|Our little cowgirl|
I thought I would do a little catch up blogging this afternoon since the thunder just started and has chased me inside for a while. And, since some of you have asked where I have been lately, I thought I would take this time to journal about what has been going on here on the farm and what the weeks ahead hold.
First, the reason I have not been blogging many cheese recipes as of late is because I sold my cow.
|All three bovines together|
Now don't panic, I haven't jumped ship and given up milking and cheese making. I actually had been planning on selling my older cow for a while because her daughter, Siri, is due to calf today (although she may be a week late like her mama always was since she is not looking quite there yet). This decision to sell our cow Lena was one I had been thinking and praying about a lot earlier this spring because we just didn't have the grass in our pasture to feed two cows along with our steer.
So, when the opportunity came up to sell Lena to a wonderful family who fell head over heels in love with her, I had to let her go. I do have a post I will be putting up late today on the batch of Brie cheese I made with the last of the milk we had from Lena so all cheese making as you can see has not halted around here (there is another washed rind cheese I am babysitting too that I am not quite ready to post on, but more about that later), but until Siri starts producing you will need to hang on for more cheese recipes.
That then leads me into the next thing which has been keeping me busy, preparing for a new calf and a new cow to milk.
Just getting ready for a calf from a seasoned mama cow is enough work (or adding in a bought one on years we don't have a bull calf to raise for meat), but training a new heifer to come into the barn and stand in the stanchion with the noise of the milking machine going is a feat in itself.
|Lena in the milking stanchion|
Also, since my heifer in the past has proven to be a kicker (she has even tried kicking me at her side when I had to administer her a shot once) I have purchased a Kow Kant Kick device to have on hand just in case she gets any ideas about kicking the milking machine off once that element is introduced to her stanchion regimen.
|Kow Kant Kick device|
Added to all those things, the barn once again needed its spring cleaning done and a new space needed to be set up for the calf since the electric fence in the pasture is not enough to hold the calf in with mama. (It may sound cruel to separate mom and baby, but baby calves are notorious for running off through fences and causing their moms and owners lots of grief, thus giving the calf a bottle twice a day with its moms milk and providing it with a nice safe spot to be works best all around.)
Oh, and speaking of baby animals, we also have new chicks that arrived a few weeks ago.
The caring for the chicks is the easy part though. What makes adding new chicks to the farm each spring tough is the day of the year my kids dread the most: coop cleaning day. Yes, all the wood shavings and everything else that is mixed into the shavings needs to be scooped out of the coop and put into the gardens and compost pile so the coop is ready for another year and for the new chicks on their way.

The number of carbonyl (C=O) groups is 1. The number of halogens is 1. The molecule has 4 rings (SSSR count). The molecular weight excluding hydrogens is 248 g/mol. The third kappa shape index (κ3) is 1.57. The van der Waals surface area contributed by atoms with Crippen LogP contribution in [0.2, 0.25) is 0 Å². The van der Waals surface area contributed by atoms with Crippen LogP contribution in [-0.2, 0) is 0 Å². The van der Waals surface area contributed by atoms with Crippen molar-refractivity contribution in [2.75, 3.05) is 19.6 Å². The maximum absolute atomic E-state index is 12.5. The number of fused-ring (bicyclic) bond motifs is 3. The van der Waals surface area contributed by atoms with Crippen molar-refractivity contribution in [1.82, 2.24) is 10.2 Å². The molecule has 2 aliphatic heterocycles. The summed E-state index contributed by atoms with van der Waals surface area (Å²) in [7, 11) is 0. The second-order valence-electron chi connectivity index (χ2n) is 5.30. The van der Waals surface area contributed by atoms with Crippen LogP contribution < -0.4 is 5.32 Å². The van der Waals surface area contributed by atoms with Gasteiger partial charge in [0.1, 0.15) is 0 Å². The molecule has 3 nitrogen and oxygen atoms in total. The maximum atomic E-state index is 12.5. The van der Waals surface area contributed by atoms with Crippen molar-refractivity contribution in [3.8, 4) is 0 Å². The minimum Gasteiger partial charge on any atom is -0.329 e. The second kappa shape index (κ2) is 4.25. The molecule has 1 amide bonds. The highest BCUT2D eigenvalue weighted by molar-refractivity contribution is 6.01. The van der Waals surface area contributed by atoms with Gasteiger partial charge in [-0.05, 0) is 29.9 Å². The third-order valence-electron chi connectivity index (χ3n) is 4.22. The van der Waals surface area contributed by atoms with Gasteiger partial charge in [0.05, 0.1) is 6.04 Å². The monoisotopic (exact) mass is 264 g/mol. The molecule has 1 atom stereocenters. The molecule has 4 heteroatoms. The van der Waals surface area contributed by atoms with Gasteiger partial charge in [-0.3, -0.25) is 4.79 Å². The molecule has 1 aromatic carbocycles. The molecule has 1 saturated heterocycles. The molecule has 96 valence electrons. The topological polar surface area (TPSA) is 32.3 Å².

Fortunately this year the chicks are much easier to care for than most years since we decided with chickens still in the freezer from last year, and some older layers that need to be thinned out in the fall as stew chickens, we only ordered 35 new layers for replacements instead of the 150+ we usually order and raise.
Added to all of that, the growing season here in Minnesota started really late this year and so I have been up to my ankles and wrists in mud.
Each year I grow 4 large organic (my label not official by any means) heirloom seed gardens each year to supply our family and animals with food for our long winters. Needless to say, the gardens have taken a lot of tending and today finally marked the point where I feel like I am more on top of the weeds than they are on top of my plants. Our gardens in a very short period of time have gone from looking like this...
...to looking like this.
|front herb and vegetable garden|
|Another view of the same garden (three more elsewhere on the property)|
And, you would think all of that would be enough to keep me busy, but if you saw a tweet I made on Twitter yesterday, I am also working diligently on a recipe I have been creating for the Bob's Red Mill Spar for the Spurtle III contest.
I hope to have the recipe finished in the next few weeks and then make a video with my recipe to submit to the contest page. So, keep your eyes out for that too. I am pleased my family has loved the recipe as much as they have because we are up to our ears in Bob's steel cut oats (which is not a bad thing mind you). With each tweak and modification I make to the recipe, more oats need to be made and therefore there is then more for us to eat! (I have to admit though, the chickens have had to help too.)
Well, that's about all from here on the Ployhar family farm. If you are still interested in my upcoming healthy cooking or cheese making classes, there are still openings. Also, feel free to stop by the Dennison, MN farmer's market on Wednesday evenings from 6 to 8pm where I will be selling fresh produce, eggs, and healthy baked goods each week.